It seems sun exposure increases survival for melanoma:

          Sun exposure and mortality from melanoma. [J Natl Cancer Inst. 2005] - PubMed - NCBI

          or

          Sun Exposure and Mortality From Melanoma

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          • #20
            I use copper peptides, mineral sunscreen and Egyptian Magic to help my sun damaged skin.

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            • #21
              Originally posted by thaijinx View Post
              I've been having 30 minutes of sun exposure every day, since starting Paleo and loving it.

              Reestablishing my love of the sun, and enjoying the warmth of it on my skin has been great. Except... I KNOW I am getting sun damage. Not so much worried about melanoma, and I've always refused to wear chemical-laden sun-screen, but for the past few months have been watching this massive age spot (liver spot) appearing, and darkening, in all it's ugly glory!

              So, just back from having had a huge brown ugliness removed by laser. in a bit of pain now, I have to say, and the smell of my own burning flesh... well, that's another reason not to get any more!

              The dr. doing the procedure said I should wear sunscreen... I said, no way. She said, I could get more of these ugly spots if I didn't.

              Here's my question, does eating Paleo help protect the skin from sun damage as well as skin cancer? Or, am I really gonna get more of them getting my daily dose of Vit D?
              Thaijinx
              The easy & natural way to get rid of sun spots, moles, skin lesions and warts is to simply paint them with Lugols Liquid Iodine, available at Amazon.Com
              Thread: Iodine And Age Spots (maybe) at Iodine Supplementation Support by VWT Team (ThreadID: 927040)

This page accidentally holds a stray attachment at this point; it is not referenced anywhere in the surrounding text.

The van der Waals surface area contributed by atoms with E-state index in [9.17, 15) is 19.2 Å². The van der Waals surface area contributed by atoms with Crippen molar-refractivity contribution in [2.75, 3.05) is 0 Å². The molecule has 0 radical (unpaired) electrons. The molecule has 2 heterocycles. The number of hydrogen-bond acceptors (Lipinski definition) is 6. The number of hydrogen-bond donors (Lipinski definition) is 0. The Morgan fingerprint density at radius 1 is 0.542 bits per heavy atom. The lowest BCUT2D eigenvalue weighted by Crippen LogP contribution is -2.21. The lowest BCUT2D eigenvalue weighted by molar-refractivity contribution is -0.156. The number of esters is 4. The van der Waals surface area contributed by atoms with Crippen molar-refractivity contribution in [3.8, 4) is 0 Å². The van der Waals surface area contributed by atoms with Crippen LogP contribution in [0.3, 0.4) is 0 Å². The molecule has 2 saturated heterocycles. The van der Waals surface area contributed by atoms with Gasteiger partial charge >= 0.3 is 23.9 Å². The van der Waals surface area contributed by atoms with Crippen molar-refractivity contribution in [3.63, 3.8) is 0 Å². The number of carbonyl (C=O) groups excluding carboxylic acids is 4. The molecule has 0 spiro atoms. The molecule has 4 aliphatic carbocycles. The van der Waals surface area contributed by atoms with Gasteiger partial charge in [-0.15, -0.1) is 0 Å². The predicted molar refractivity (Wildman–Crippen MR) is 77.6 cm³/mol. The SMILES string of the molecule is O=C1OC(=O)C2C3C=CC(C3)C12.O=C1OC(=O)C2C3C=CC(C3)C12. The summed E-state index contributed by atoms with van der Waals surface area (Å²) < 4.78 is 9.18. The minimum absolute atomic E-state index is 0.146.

Also iodine with required supplements cures Fibrocystic Breasts, PCOS, Endometriosis, cysts & hypothyroid. Details here:
              http://tinyurl.com/iodine-references
              One of our members at the Iodine group just today reports being cured of Endometriosis.

              Grizz

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              • #22
                Stop it, Grizz. No, actually - from now on, every time you post an asinine snake oil thread, I'm going to post about my latest informational explorations, or a recent fanciful attachment I've developed.

                I saw the birds in my front yard a few days ago, and they were beautiful black crows. Then, the next day, I came across a dead baby crow. I was disheartened at the sight, but it got me thinking about nabbing a baby crow for a pet. So I did a little Googling and found out that it's illegal to have crows as pets because some populations are migratory. So I'd have to be sneaky about it if I even toyed at all with a crow for kicks. Turns out there's all sorts of different crow populations and subspecies all over the place! I even saw a raven the other day out my window and really thought about coaxing it toward some food, to tame it. So now, almost every chance I get, I'm reading about crows on the internet. It's a passing passion, much like YOUR IDIOTIC IODINE FANTASY.

                Next time I see your face, you get to hear about my newly adopted disabled goldfish and his deformed mouth...
                Crohn's, doing SCD

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                • #23
                  LOL. Really did laugh out loud

                  Although I would definitely try painting and liver spots with liquid iodine if I had any. Or warts.

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                  • #24
                    @ Knifegill
                    DANG!! censor much? Lol.